A federal judge ruled Wednesday that Rhode Island’s truck tolling system must end within 48 hours, saying the program to fund repairs to the state’s bridges discriminates against out-of-state truckers and is unconstitutional.
The RhodeWorks tolling system was begun in 2018 to create a funding stream for repairs to about 650 bridges in the state that were either structurally deficient or close to becoming structurally deficient. But U.S. District Court Judge William E. Smith wrote the system aimed at commercial tractor-trailers “was enacted with a discriminatory purpose.”
Smith’s 91-page ruling said the system violated a clause of the U.S. Constitution that bars states from passing legislation that discriminates against or excessively burdens interstate commerce. He wrote that an injunction to end the program “shall take effect 48 hours following entry of final judgment.”
The trucking industry filed a court challenge against the system in 2018, saying in part it discriminated against out-of-state economic interests in order to favor in-state interests. The state held the legal position that the federal court cannot restrain the collection of state taxes, such as tolls, and state matters should be adjudicated in state court.
“We told Rhode Island’s leaders from the start that their crazy scheme was not only discriminatory, but illegal,” said Chris Spear, president and chief executive of the American Trucking Associations, in a statement Wednesday. “We’re pleased the court agreed.”
The other plaintiffs were Cumberland Farms Inc., M&M Transport Services Inc. and New England Motor Freight.
The state has collected about $101 million in tolls since 2018, including nearly $40 million during the fiscal year that ended June 30, according to a state Transportation Department. Tolls are collected electronically via gantries spanning the state’s major highways.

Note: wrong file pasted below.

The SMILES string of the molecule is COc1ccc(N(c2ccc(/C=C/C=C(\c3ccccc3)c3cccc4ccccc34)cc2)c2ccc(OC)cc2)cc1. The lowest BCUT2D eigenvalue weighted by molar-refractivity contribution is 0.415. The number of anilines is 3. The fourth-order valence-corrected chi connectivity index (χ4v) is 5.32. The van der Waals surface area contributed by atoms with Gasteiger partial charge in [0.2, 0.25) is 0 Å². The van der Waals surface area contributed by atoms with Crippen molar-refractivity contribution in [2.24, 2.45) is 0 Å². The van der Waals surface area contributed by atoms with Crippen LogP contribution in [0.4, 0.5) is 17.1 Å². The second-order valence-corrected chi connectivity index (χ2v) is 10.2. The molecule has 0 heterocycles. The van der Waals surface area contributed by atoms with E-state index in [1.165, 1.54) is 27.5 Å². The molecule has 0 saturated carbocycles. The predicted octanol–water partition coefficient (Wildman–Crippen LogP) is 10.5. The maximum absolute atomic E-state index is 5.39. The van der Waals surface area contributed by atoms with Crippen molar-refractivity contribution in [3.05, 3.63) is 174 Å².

The decision sets a standard that prevents other states from setting up similar tolling systems, said Rhode Island Trucking Association President Chris Maxwell.
“Had we not prevailed, these tolls would have spread across the country and this ruling sends a strong signal to other states that trucking is not to be targeted as a piggy bank,” he said.
Former Gov. Gina Raimondo signed the bill authorizing the tolls in 2016, and the state began collecting them in 2018. Raimondo justified tolling trucks, saying big rigs caused the most damage to roads.
The state is considering its options, according to a statement from the office of current Democratic Gov. Dan McKee. But the administration reiterated that it is not considering tolling passenger vehicles.
“As this ruling has just come out, our team is reviewing the decision and evaluating next steps,” the statement said.
The suit was at first dismissed by a federal district court which said it lacked jurisdiction and the case should be heard in state court. But t he 1st U.S. Circuit Court of Appeals in 2020 reversed the lower court ruling, sending it back to district court.